What You Must Know About The Defect Liability Period

Defect liability period

The long wait is finally over. The developer has confirmed the completion of construction of your property. All you need now is the signed building completion certificate which is an official document that allows occupying the building. However, this is also a time where you must check the property for defects if any. In this article, we will explore the defect liability period and the laws that govern it.

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Defect Liability Period Meaning

The Defect Liability period is a fixed period after the completion of the construction, during which the contractor is liable to remedy any defects in the development.

Typically, in the UAE, the defect liability period lasts for around 12 months.

During this time, if any defects or faults identified, then they are called ‘obvious defects’ and are usually found by merely examining the property. On the other hand, there are some defects which are found only after using and occupying the property for some time. For example, water leakage due to lousy quality materials used. The contractor is bound to correct these defects with his expenses.

Further, even if a defect is identified after the expiry of the defect liability period, it is still considered to be a breach of contract, and the contractor is held liable subject to limitation arguments. In such a scenario, the contractor cannot remedy the defect but has to pay damages to the developer.

It is also important to note that the defect liability period is beneficial to both the developer as well as the contractor. The developer has a chance to ask the contractor to revisit the site and repair the defect. On the other hand, the contractor finds it cheaper to remedy the defect than pay for the damages to the developer (the costs incurred by the developer in getting someone else to repair the fault). Therefore, having a reasonable defect liability period saves the costs as well as time in comparison with litigation or arbitration.

Hence, it is necessary that the developer conducts in-depth inspections of the property to ensure that the quality provided is as desired by him. Further, it also helps the developer in controlling repairs and associated costs in the future.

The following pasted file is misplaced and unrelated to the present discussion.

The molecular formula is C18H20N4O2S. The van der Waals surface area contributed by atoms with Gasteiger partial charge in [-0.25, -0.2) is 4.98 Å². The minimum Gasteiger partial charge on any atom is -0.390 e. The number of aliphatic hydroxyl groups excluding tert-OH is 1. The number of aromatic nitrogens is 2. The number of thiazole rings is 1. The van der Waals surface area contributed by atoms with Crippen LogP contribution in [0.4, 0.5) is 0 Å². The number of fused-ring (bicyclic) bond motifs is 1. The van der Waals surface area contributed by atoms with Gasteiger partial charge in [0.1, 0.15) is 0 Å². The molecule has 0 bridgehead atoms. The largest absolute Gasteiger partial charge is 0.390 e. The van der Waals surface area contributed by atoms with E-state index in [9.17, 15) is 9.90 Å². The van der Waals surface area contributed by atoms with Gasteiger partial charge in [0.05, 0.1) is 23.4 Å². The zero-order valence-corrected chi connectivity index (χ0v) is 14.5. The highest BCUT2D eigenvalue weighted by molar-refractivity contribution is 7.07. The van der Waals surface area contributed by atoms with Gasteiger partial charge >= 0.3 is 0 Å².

To Learn More, Read: Things to Consider While Investing in Dubai Properties

Inspection by a Third-Party

During this period the developer examines the properties for any faults or flaws. Usually, an independent inspection company (third-party) or the employed service provider conducts the audit and reports the defects.

See Also: What are Closing Costs and who pays them?

In many cases, the contractor tries to push the defect or the fault as a maintenance issue rather than a defect. Hence, there are several meetings which examine the faults and follow up on the correction of the defects found.

Also, if there is a change in the service provider during this period, then there can be an increase in costs. Usually, specialized equipment requires a comprehensive inspection as some providers might not be proficient in the operation of all such material. Therefore, the manufacturer or the installer must ensure that the operation team available on the site is aware of the way the equipment operates. Some examples of such material are CCTV, Jacuzzi, Gate Barrier, HVAC System, District Cooling, etc.

Some other aspects

Based on the contract, usually, a stock of the following materials are acquired from the main contractor – Tiles, Paints, Granite, Door Handles & Locks, Heat, Smoke, and Multi-Sensor Detectors, Pull Stations, V-belts, etc.

Also Read: Property Insurance – Types of Insurances & Coverage

It is done because the said materials might not be available in the market after 5-8 years.

Further, it is important to take adequate care before signing any documents as there can be a possibility of a barrier for executing specific tasks in the future. Also, most of the times defects are ‘design defects’ which make them difficult to rectify. For example, not enough provision for cleaning the façade of the building, unavailability of unobstructed access to the building’s Mechanical, Electrical, and Plumbing (MEP) infrastructure. Therefore, it is necessary to examine and cross-verify the same in the drawings.

In other words, the defect liability period is the only period when the developer has the right to claim the rectification of any defective, unfinished, or even substandard quality construction provided by the contractor. Ensuring that the corrections are coordinated optimally and followed up thoroughly helps the developer in saving expenses in the future. Once the developer releases the retention money to the contractor, he assumes full liability over the property and agrees that the condition of the property is to his satisfaction.

Summing Up

Defect Liability Period arises if included in the contract. If there is no mention of it in the agreement, then the contractor does not have the right to correct defects in the property. Therefore, both contractors and developers need to be careful about the provisions of defect rectifications specified in the contract.

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